The skip’s prime role is about reading the head, anticipating where the next shots are likely to be placed and countering those placements with good shot strategy. It’s not always about bowling to the jack. Obviously this depends on the ability of the players but blindly bowling to the jack ignores the possibility of jack or bowl movement whether by design or not. A skip will be reviewing the head and asking where the risks are and where the percentage shots are for their player. 

If there is a time for an honest appraisal then it is best after the game with some tips on what to practice. You could suggest a discussion with the Club Coach about some routines or exercises that can be used in a practice session. You could offer to have a practice session together. Nobody deliberately bowls a poor bowl. 

We all work best when we are encouraged. It is not the skips role to give a funny quip to every bowl, to commentate on the delivery, to tell the player what they are doing wrong, or to guess where the bowl will finish. Players know when they have played a poor shot. Less is often more !  An encouraging word is usually welcome a player sets aside a shot and focuses on the next one to come. Other team members need to be alert and listen to adjustments that they need to make to their shot as a result of what has been played before them. Remember that as a skip your body language is as powerful as what you say and it is easily read at the other end of the rink.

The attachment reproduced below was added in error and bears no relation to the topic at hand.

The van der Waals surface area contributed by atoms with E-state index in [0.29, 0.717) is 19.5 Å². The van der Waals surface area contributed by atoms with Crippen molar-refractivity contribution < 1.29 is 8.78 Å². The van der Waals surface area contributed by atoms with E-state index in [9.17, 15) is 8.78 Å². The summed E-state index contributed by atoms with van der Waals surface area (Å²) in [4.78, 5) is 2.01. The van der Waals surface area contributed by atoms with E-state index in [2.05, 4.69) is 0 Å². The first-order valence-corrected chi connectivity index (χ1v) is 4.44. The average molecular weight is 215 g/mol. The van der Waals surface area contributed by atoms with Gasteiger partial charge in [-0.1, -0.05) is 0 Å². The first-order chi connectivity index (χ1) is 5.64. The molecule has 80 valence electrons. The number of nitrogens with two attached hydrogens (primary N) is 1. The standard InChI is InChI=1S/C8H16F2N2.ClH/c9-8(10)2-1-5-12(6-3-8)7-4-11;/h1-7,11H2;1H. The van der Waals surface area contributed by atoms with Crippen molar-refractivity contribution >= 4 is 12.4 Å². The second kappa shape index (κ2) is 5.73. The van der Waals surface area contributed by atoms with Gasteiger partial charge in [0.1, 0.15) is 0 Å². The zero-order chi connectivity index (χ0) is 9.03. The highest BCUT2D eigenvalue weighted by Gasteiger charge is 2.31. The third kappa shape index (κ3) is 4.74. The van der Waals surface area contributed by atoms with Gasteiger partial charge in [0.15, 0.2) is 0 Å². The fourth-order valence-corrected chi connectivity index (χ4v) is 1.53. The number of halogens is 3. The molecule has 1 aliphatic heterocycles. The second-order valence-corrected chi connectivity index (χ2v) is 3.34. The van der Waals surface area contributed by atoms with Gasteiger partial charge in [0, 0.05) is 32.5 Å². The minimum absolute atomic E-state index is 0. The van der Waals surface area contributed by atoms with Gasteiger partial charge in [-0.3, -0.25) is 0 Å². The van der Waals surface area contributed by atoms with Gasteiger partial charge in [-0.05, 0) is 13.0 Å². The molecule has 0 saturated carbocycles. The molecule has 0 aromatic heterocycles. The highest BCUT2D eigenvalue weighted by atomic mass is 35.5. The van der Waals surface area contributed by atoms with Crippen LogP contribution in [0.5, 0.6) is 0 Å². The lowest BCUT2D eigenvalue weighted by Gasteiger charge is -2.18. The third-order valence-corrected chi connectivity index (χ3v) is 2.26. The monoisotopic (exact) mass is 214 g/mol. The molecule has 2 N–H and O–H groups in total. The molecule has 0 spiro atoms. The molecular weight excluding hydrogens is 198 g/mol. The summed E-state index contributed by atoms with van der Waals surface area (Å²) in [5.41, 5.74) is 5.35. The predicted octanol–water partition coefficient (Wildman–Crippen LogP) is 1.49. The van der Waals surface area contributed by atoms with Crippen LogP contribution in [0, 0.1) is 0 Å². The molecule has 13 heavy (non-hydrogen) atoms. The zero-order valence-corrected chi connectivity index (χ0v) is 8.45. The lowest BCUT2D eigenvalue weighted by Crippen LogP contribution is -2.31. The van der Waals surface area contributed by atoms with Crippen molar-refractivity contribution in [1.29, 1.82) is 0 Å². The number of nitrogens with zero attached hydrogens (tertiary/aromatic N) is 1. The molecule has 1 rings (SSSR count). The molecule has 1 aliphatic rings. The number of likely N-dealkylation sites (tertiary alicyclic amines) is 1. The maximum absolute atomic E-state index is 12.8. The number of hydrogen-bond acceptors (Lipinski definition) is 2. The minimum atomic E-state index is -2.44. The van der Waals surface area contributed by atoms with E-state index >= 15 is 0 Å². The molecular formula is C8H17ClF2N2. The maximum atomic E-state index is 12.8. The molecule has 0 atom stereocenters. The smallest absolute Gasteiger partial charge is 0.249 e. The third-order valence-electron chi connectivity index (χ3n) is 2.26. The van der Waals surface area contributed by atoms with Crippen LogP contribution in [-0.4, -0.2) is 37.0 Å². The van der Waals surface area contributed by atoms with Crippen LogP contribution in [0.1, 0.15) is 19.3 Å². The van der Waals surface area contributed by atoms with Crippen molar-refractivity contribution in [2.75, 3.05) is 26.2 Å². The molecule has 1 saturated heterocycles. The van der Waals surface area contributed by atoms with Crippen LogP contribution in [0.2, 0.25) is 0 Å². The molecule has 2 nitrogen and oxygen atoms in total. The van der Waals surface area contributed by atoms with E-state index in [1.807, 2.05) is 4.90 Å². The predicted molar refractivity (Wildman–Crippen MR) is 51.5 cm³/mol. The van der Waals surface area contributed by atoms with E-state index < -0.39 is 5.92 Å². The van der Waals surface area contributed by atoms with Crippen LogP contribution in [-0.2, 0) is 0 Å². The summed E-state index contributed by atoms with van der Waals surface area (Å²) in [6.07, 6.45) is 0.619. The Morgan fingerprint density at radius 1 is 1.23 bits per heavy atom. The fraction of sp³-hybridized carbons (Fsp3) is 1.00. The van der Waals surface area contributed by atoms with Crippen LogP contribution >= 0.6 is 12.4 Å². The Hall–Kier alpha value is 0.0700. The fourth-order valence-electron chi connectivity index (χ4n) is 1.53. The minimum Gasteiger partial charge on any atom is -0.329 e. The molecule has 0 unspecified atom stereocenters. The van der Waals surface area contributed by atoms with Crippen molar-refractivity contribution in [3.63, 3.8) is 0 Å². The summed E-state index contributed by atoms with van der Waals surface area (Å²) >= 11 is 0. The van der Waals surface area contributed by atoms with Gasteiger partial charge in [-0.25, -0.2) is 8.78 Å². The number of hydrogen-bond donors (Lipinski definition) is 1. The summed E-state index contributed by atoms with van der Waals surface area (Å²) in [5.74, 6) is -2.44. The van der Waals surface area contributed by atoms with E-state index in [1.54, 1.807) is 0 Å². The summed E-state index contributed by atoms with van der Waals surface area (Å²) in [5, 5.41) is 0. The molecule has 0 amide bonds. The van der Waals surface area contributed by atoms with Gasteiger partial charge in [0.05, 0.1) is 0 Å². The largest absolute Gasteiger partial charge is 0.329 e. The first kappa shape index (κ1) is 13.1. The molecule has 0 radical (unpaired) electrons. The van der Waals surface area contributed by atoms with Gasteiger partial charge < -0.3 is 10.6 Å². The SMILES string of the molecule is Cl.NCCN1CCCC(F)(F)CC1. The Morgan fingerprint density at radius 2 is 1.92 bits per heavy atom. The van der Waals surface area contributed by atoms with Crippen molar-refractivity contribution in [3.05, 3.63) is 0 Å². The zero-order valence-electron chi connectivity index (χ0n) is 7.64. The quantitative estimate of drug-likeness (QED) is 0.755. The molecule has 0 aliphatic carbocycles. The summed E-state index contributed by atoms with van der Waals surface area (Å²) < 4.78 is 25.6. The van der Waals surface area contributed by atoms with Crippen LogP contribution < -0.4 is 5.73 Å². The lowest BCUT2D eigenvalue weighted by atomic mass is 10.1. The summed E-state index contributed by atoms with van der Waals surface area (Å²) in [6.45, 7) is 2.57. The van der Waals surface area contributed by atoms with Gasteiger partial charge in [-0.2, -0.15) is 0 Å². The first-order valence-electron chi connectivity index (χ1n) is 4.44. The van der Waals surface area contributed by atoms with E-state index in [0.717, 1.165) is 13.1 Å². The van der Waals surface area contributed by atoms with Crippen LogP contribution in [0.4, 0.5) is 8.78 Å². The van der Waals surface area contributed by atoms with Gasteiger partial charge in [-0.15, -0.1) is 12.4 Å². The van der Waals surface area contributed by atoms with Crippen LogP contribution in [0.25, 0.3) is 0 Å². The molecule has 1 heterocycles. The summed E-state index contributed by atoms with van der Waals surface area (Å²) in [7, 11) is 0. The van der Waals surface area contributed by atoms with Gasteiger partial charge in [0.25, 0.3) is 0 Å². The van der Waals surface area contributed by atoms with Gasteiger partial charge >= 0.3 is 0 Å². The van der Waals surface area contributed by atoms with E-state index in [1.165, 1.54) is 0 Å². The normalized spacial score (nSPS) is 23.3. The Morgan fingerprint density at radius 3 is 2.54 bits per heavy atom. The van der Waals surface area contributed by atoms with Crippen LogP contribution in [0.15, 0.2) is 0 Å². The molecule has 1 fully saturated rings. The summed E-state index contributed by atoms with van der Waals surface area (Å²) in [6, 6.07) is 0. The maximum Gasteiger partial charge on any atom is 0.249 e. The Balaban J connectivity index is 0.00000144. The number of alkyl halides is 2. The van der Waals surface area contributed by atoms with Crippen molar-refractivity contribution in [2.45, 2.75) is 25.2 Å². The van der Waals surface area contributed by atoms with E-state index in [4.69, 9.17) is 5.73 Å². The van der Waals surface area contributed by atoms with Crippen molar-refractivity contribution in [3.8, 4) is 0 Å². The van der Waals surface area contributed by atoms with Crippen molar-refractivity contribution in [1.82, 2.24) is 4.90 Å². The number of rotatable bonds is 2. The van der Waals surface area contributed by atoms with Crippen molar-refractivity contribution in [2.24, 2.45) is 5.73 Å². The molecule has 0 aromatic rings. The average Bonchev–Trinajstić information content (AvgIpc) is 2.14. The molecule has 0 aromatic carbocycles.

Each member of the team needs to know their role and what they should and should not be doing. Players at the head should not crowd around the head but should be far enough back for the skip who has the rink at that moment to step in and review the head before giving direction for the next player to deliver a bowl. 

Play stops for your team when the bowl being delivered stops. Calls from the Skip (who is the only player who should make any call) or number 2/3 if the Skip is bowling, must stop as soon as the delivered bowl stops – that is when the rink ‘belongs’ to the opposition. 

A player about to bowl should be alert to the direction given by the Skip and start their shot preparation after they are clear about what shot is required. They should stay on the mat until the bowl stops so that they can see the line and length that they delivered, giving time for the mental adjustment before they make their next shot. If a bowl is bowled before the previous bowl has stopped, the opposing Skip can ask for it be removed from the rink. (The first time this happens should be a warning)

When it comes to determining shots, it is the number 3’s (when playing rinks) who are the only people who should be involved in agreeing the shot score for the end. 1’s and 2’s are inevitably interested but are best advised to step away from the head unless they are asked by their player to assist. No 1’s (and 2’s when playing rinks) can get on with clearing the rink and getting ready for the next end.